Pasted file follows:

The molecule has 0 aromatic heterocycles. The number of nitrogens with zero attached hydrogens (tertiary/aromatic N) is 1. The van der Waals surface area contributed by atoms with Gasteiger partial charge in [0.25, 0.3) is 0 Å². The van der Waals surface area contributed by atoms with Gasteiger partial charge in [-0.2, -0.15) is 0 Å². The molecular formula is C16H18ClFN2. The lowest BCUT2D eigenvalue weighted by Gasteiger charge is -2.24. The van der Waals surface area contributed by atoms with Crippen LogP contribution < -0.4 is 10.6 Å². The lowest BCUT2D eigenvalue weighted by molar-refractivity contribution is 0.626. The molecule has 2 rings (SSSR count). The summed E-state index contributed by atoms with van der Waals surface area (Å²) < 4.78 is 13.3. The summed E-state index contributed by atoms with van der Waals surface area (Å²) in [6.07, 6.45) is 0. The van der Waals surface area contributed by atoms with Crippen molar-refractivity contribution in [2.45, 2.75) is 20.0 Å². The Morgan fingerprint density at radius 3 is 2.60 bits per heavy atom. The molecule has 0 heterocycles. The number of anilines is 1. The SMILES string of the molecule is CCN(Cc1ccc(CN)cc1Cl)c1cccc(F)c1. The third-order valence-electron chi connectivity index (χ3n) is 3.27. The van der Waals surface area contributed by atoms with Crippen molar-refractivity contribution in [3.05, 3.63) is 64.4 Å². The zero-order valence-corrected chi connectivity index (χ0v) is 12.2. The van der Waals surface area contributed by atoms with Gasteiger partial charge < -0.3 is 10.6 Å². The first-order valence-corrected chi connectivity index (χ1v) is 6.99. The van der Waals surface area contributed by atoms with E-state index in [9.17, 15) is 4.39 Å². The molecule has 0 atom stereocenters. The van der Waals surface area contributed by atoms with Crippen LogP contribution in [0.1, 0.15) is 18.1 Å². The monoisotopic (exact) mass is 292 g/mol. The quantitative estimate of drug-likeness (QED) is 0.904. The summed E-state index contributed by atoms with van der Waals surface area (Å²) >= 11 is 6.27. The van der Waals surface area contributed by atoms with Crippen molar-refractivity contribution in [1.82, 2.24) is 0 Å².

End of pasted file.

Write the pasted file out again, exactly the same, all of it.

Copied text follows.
The molecule has 0 aromatic heterocycles. The number of nitrogens with zero attached hydrogens (tertiary/aromatic N) is 1. The van der Waals surface area contributed by atoms with Gasteiger partial charge in [0.25, 0.3) is 0 Å². The van der Waals surface area contributed by atoms with Gasteiger partial charge in [-0.2, -0.15) is 0 Å². The molecular formula is C16H18ClFN2. The lowest BCUT2D eigenvalue weighted by Gasteiger charge is -2.24. The van der Waals surface area contributed by atoms with Crippen LogP contribution < -0.4 is 10.6 Å². The lowest BCUT2D eigenvalue weighted by molar-refractivity contribution is 0.626. The molecule has 2 rings (SSSR count). The summed E-state index contributed by atoms with van der Waals surface area (Å²) < 4.78 is 13.3. The summed E-state index contributed by atoms with van der Waals surface area (Å²) in [6.07, 6.45) is 0. The van der Waals surface area contributed by atoms with Crippen molar-refractivity contribution in [2.45, 2.75) is 20.0 Å². The Morgan fingerprint density at radius 3 is 2.60 bits per heavy atom. The molecule has 0 heterocycles. The number of anilines is 1. The SMILES string of the molecule is CCN(Cc1ccc(CN)cc1Cl)c1cccc(F)c1. The third-order valence-electron chi connectivity index (χ3n) is 3.27. The van der Waals surface area contributed by atoms with Crippen molar-refractivity contribution in [3.05, 3.63) is 64.4 Å². The zero-order valence-corrected chi connectivity index (χ0v) is 12.2. The van der Waals surface area contributed by atoms with Gasteiger partial charge < -0.3 is 10.6 Å². The first-order valence-corrected chi connectivity index (χ1v) is 6.99. The van der Waals surface area contributed by atoms with E-state index in [9.17, 15) is 4.39 Å². The molecule has 0 atom stereocenters. The van der Waals surface area contributed by atoms with Crippen LogP contribution in [0.1, 0.15) is 18.1 Å². The monoisotopic (exact) mass is 292 g/mol. The quantitative estimate of drug-likeness (QED) is 0.904. The summed E-state index contributed by atoms with van der Waals surface area (Å²) >= 11 is 6.27. The van der Waals surface area contributed by atoms with Crippen molar-refractivity contribution in [1.82, 2.24) is 0 Å².